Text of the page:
Recently in Education policy Category

1   2   >   >>  

July 20, 2017

The Many Ways We Are De-Professionalizing Teaching

The policy goal here is de-professionalizing teaching, establishing it once and for all as a short-term, entry-level technical job designed to attract a revolving door of "community-minded" candidates, who will work diligently for cheap, then get out because they can't support a family or buy a home on a teacher's salary.

June 01, 2017

Top of the High School Class? Not Good Enough!

There seems to be a social movement (or at least a book) suggesting that success in a professional career is not enough, that valedictorians are merely conformists, hard workers, even suck-ups, not the kinds of disruptive movers and shakers who change the world. But--should they be disrupters?

May 04, 2017

Can We Trust Policymakers to Make Good Decisions for Schools?

Can we trust policymakers to make beneficial decisions for schools? Can we rely on their deep understanding of the issues, their moral compass, their desire to craft policy for the common good?

November 11, 2016

Get Rid of the Department of Education? Why Not?

I think a case could be made that the last two administrations have so morphed the originating aims of a federal department in charge of educating all students--whether intentionally or not--we might not find the loss of a department of education and burning down 16 years of questionable policy such a loss. But then--I think of equity. We are responsible for all children. Aren't we?

August 16, 2016

The So-Called Right to Teach

There is no "right to teach," in a public institution, for compensation. None. Nobody has the right to decide--hey! I think I'd like to work with children, mold their little minds. I'm smart! I'd probably be great--with no preparation or experience whatsoever. The "right to teach" and "teacher shortage" blah-blah masks a darker truth. We're not willing to solve problems--health care, clean water, racism, rampant childhood poverty, neglected schools--with hard work and investment in our collective future.

June 30, 2016

Advanced-Stage Charter Syndrome: What "Maturity" Means to the Charter Movement

All the good intentions in the world cannot override the conversion of a long-established public good into a profit-making commodity. I no longer believe that there is a magic legislative formula that will allow "good" charters to exist harmoniously with public schools. I now understand that the end game of unfettered charterism: privatization and exclusivity.

May 25, 2016

Another Brick in the (Data) Wall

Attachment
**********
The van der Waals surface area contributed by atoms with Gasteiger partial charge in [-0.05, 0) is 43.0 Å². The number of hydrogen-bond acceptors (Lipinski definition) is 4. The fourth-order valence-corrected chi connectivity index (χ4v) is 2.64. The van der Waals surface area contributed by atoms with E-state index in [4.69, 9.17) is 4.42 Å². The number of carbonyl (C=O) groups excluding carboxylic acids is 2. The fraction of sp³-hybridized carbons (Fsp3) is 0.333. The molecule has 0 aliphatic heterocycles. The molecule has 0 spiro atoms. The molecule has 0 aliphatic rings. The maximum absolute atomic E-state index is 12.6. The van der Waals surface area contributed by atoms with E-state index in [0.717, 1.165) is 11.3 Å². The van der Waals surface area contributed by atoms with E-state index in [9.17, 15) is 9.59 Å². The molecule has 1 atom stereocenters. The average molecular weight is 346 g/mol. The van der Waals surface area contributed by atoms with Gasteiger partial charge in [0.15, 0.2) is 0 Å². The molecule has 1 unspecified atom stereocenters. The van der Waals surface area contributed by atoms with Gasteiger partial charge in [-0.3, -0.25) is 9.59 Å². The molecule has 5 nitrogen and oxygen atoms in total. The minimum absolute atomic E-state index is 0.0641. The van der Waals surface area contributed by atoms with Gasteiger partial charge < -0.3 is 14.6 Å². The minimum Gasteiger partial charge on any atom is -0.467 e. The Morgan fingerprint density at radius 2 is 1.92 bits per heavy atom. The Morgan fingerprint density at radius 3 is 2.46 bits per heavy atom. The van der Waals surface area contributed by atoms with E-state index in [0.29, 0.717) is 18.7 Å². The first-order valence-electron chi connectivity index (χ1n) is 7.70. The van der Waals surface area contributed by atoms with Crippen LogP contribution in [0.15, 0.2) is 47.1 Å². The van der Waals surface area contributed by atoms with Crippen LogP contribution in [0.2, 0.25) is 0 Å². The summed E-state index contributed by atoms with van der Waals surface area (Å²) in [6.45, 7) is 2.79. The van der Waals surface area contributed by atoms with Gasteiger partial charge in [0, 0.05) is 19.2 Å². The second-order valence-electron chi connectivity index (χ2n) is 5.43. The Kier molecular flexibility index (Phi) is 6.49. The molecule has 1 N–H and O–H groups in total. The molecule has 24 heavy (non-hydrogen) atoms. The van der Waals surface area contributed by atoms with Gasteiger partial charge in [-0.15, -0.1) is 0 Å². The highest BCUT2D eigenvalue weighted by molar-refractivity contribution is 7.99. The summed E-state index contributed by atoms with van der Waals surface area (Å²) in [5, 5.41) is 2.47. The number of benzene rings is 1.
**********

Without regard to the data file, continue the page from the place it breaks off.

We used to believe, as public educators, that our product was our students--their eventual contribution as advanced scholars, civic-minded community members, and part of the labor force. All of that has changed. Our product now is publicly displayed test scores. Our data.

May 14, 2016

Raising the Common Core Bar Until Nobody Can Get Over

The Common Core is just another set of standards. We can raise and lower, tweak and replace standards until the cows come home, but until other things are in place (clean, safe classrooms, say--or books, supplies and experienced teachers), it's an exercise in blah-blah over reality. Most important: if we're going to dump everything we've been working on, let's put the rebuilding back in the hands of educators, not politicians.

March 30, 2016

Whacking the Mole Again: More Thoughts on Teacher Leadership

I have seen any number of education organizations, with thoughtful and important goal statements on their websites, position teacher leadership as something they can somehow teach or imbue (kind of like grit, come to think of it). Yes, there is Stuff You Have to Know to become a teacher leader (teachers don't wade around in policy-making, traditionally). Yes, it helps to collaborate with others who have good ideas. But is there a formalized pathway to leadership? In a sense, it's an insult to excellent teachers everywhere, who have held their grade level cohort or department or buildings together through determination to maintain good programming or to mount campaigns against dumb policies. They are leaders, badge or no badge.

January 04, 2016

No Resolutions. No Prognostications. No Top Ten.

Am I cynical about education in 2016? No more cynical---or positive--than I've ever been. I long ago learned that being upbeat and honey-not-vinegar is no more effective than being critical, cranky and pushy in getting what we need to preserve public education. And let's be clear: that's the goal. There are many facets to the goal, around testing, standardization, funding, governance, "data" and the steady erosion of the democratic concept of public good. In the end, however, all the shouting boils down to one thing: Will genuinely public--not publicly funded, privately managed-- education survive and thrive?

1   2   >   >>  

The opinions expressed in Teacher in a Strange Land are strictly those of the author(s) and do not reflect the opinions or endorsement of Editorial Projects in Education, or any of its publications.

Follow This Blog

Advertisement

Most Viewed On Teacher

Categories

Archives

Recent Comments